Yorkshire Home

 

Welcome to the Yorkshire county pages.

 

Roseberry Topping, North
Yorkshire.
County of Yorkshire. Attribution: By Nilfanion, CC BY-SA or GFDL, via Wikimedia Common

 

 

 

 

 

 

 

 

 

 

 

 

 

 

 

 

 

Yorkshire is divided between two Finds Liaison Officers. The North and East Yorkshire FLO is based at the Yorkshire Museum, York and the FLO for South and West Yorkshire is based at the West Yorkshire Archaeology Advisory Service, Morley, Leeds.

The Yorkshire landscape has evolved over thousands of years, being influenced by geology, climate and human activity. It is huge and varied, comprising dramatic and contrasting landscapes from the coastline of the east, the rolling chalklands of the Wolds, the sweeping Dales and foreboding Pennines, to the largely agricultural landscapes of the Vales of York, Pickering and Mowbray. These diverse settings have, in part, determined the nature of the towns and cities set within them. These areas support a wide range of land uses, including arable, pasture, and woodland, with a variety of natural and historic features.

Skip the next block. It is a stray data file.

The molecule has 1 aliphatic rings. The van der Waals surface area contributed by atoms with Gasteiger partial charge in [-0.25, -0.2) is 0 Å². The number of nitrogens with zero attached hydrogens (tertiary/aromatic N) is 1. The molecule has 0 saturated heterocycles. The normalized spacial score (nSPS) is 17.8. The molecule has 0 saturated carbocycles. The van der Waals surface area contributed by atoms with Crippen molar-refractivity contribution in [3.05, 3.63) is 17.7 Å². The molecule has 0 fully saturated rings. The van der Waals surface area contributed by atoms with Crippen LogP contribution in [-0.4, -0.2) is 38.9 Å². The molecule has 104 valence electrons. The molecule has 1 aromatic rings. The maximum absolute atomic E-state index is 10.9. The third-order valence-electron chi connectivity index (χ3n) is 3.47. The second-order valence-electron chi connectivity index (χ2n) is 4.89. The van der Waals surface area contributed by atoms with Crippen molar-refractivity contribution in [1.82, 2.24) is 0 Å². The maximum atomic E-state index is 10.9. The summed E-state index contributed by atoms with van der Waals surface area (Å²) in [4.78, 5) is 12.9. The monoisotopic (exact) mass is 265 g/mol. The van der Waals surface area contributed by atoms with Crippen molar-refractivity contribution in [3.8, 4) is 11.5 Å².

Yorkshire’s archaeological heritage is equally rich, with fascinating sites coming together to tell its story.

Here are just a few of the many fascinating archaeological sites in Yorkshire:

Explore artefacts and coins found in Yorkshire and recorded on the Portable Antiquities Scheme database. There’s even more about Yorkshire finds and volunteering on our blog.

To get involved, try one of the museums, clubs or societies or come to a local event. Or contact us to learn more about volunteering for the Portable Antiquities Scheme.

Latest Posts from Yorkshire

    


      


    • Medieval strap-ends with zoomorphic terminals


    



    Introduction Working with Portable Antiquities Scheme data always throws up little puzzles.  By grappling with them together we can hopefully advance knowledge, however gradually.  I am a medievalist working in the south of the country, and was therefore struck by a particular strap-end type whose findspots seemed to cluster in the North (though I was …more

    


      


    • Medieval heraldic harness fitting


    



    This colourful find, a medieval heraldic harness fitting dating from c. 1250-1400, caught our attention in the South and West Yorkshire office. The finder, Ian Cushnie, kindly provided his own research in identifying the family whose arms it depicted. Building on that research, this post by Graham Rawson (PAS volunteer, SWYOR) seeks to give some …more